Unlike the ‘Porta-gee’ girls (the script’s colloquialism for Portuguese girls working in the local sardine cannery) who giggle at his behind the counter repertoire (McCrea pronounces it rep-ar-tee), Ellie criticises his banter with customers. In a startling rejection of age-old courtship advice that compels women to laugh at any man’s jokes, Ellie refuses to feign passive delight with Ed’s humour and blisters his cornpone lines. She challenges his cock ‘o the café status and in doing so, she highlights their dynamic with word play and alternate punchlines from the first moment. He may have repertoire, but Ellie turns his solo act into an improvisational duo. As she steals the spotlight with wisecracks, she positions herself as equal partner before they have traded names. While Ellie waits for Gramp (Henry Travers) to make her a sandwich, she critiques his stale routine. No wonder McCrea’s head snaps around in a reaction shot. Barely a minute at the counter and this so-called kid he had joked about playing truant bests him at his own game. Gramp pushes a plate in front of Ellie, suggesting she ignore Ed’s jokes:

Gramp: Don’t pay attention to him. His mind wanders

Ellie Mae: Maybe it never came back

Viewers watch McCrea’s character sizing her up: young, tiny, hungry, poor, dressed to hide from men—what could she do with a little encouragement? Ed pays attention to Ellie’s sharp retorts. He marvels ‘she ain’t so bad on the comeback’. Compared to the Portuguese girls, Ellie lacks any display of femininity that’s supposed to compel his notice. Bare faced, flat cap, childish braids, shapeless jumper, zip-front jacket, A-lined skirt, and flat lace ups do not produce a ‘come-hither’ countenance. Yet he’s intrigued by the sass mouth dame tucking into a ham sandwich, which explains why he follows her to the beach after she announces her plan to go look for clams.

He parks his motorbike and approaches her slowly on the sand.

Ed: Getting any clams?

          Ellie: There ain’t any. I told ‘em some of your jokes and they ran away

McCrea embodies an ideal man in woman’s pictures because he’s attracted to her brain rather than appearance. Instead of sulking or scowling in a typical automatic masculine reaction against a woman with the audacity to be funnier, he’s captivated by her sharp tongue. He’s drawn to her wit, so he attempts to prove himself worthy and show Ellie something useful. McCrea’s Ed wants to earn her regard. First, he watches her poking around rocks in the sand, and says she ought to have a clam rake. He may as well observe that someone fishing with a stick and piece of string needs a proper rod. Whenever a man remarks over the futility of a woman’s endeavour, devotees of woman’s pictures know she’ll dig her heels in for the duration. Next, Ed tells Ellie that she won’t find them under a rock, that she needs to search within the high-water mark. Clams don’t run off, as she had joked earlier, after all—they can only go as far as the tide (although McCrea refrains from making the point directly). Ellie begins to listen. Maybe he’s knows what he’s talking about.

Ellie flinches when Ed picks up a chunk of rock during his lesson, suspecting a caveman overture to knock her out and have his way. He doesn’t recognise his behaviour as threatening, as men rarely do, but continues without interruption toward the tideline before he drops the rock with a thud on the beach. The result, for anyone unfamiliar with the peculiarities of shellfish, produces thin jets of spray from the sand that he calls ‘clam spit’. A loud noise prompts them to give themselves away, he explains.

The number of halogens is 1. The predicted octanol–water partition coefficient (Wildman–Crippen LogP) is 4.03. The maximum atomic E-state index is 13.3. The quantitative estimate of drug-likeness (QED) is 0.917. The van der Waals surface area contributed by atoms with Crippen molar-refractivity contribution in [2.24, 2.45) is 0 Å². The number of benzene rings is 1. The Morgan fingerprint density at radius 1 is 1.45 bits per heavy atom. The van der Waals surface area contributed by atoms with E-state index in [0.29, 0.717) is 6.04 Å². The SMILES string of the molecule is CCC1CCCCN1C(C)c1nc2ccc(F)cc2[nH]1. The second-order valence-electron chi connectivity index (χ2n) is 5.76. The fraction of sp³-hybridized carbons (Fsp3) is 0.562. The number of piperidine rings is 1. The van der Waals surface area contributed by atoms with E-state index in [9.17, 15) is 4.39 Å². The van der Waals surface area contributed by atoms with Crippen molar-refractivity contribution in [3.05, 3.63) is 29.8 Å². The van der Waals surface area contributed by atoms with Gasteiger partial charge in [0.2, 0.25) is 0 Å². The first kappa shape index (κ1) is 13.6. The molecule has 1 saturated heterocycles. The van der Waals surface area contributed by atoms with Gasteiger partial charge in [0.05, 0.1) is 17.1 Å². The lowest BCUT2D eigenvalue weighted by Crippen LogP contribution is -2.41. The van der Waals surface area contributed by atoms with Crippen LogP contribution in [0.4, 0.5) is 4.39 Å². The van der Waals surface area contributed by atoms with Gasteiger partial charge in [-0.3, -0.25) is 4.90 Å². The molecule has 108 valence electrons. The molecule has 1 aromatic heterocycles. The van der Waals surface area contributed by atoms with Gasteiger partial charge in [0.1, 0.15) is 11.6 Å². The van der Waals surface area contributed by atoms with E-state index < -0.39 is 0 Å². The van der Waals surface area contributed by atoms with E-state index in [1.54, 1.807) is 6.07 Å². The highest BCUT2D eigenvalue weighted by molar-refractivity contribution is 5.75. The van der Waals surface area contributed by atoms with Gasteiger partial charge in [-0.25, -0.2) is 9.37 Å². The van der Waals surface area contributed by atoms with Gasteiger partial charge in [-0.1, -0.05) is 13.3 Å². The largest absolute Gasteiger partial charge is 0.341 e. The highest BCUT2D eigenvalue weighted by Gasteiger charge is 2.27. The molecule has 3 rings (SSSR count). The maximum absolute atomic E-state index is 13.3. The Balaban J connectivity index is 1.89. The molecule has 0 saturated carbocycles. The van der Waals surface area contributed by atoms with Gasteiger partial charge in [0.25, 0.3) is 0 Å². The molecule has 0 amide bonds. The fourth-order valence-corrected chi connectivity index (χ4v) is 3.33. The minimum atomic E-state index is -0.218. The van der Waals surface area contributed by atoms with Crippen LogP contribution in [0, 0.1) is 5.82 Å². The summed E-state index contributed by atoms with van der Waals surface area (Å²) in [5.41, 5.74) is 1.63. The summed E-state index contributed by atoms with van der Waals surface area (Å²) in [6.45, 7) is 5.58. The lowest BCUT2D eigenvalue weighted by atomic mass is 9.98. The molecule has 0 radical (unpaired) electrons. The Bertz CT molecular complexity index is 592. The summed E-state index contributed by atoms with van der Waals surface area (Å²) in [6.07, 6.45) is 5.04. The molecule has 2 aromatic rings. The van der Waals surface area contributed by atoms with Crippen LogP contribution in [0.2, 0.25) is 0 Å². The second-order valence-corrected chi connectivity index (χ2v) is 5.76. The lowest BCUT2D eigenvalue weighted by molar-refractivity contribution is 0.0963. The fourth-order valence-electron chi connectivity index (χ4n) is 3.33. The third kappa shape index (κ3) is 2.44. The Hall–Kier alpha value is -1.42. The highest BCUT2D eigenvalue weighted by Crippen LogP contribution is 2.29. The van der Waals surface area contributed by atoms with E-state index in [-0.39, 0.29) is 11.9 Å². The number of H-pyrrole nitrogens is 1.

You don’t have to be a Freudian to acknowledge clam digging as a metaphor for her latent sexuality. Although Ginger’s hoyden costume looks adorable, it’s also a clear sign that her character refuses to grow up. She’s hiding out in schoolyard disguise mainly as a form of self-protection from a shrieking harpy grandmother (Queenie Vassar) who hectors Ellie to hurry up and join the family tradition of women in the world’s oldest profession. Ellie’s pre-pubescent sister Honeybell (Joan Carroll) already responds to the family matriarch’s grooming for the sex trade, toward the far from titular primrose path all women in the family tread. Down that route, Ellie quickly susses no reward in dating men to pay bills. Except on the beach, for the first time, she discovers desire that has nothing to do with marketplace transaction. Tall drink of man-water Joel McCrea beckons Ellie to realise what pleasure she might have for her own.

primrose path

When a man’s agenda involves sex, conversation usually takes a back seat, or reduces to a minimum. On the beach, though, Ed tries to draw Ellie out, to prolong talk because he’s interested in what she says. He tells her that she’s harder to open than a clam, and that she’s as closed as one of the clams they dug up. He sneaks a kiss while taking her home in his motorbike sidecar. One kiss and she’s gobsmacked. What began on the beach syncs when their lips touch. He’s ruined everything. She ditches the tomboy costume and next emerges from the ramshackle house in full womanly array, following him to the Blue Bell nightspot to compete with the cannery gals for his attention.

Along with his appreciation of Ginger’s comic lines, McCrea proves swoon-worthy because he’s unimpressed by Ellie’s attempt at seductive turnout. Instead of the customary makeover reveal in film, where a man appears overcome with desire at the sight of newly polished style, Ed wipes her lipstick off and asks her if she wants to be a freak. He objects to the lipstick, rakish hat and tatty fur stole as affectations that fail to suit Ellie. She’s putting on a playact of what she thinks men find desirable, based on the commodified version taught at home. Once she pares back the embellishments, including a hideous automobile purse, borrowed along with the other accessories, and she’s just in a buttoned blouse and pleated skirt, she’s feminine but herself, no longer hiding behind the tomboy duds she wore on the beach or the seductive gear.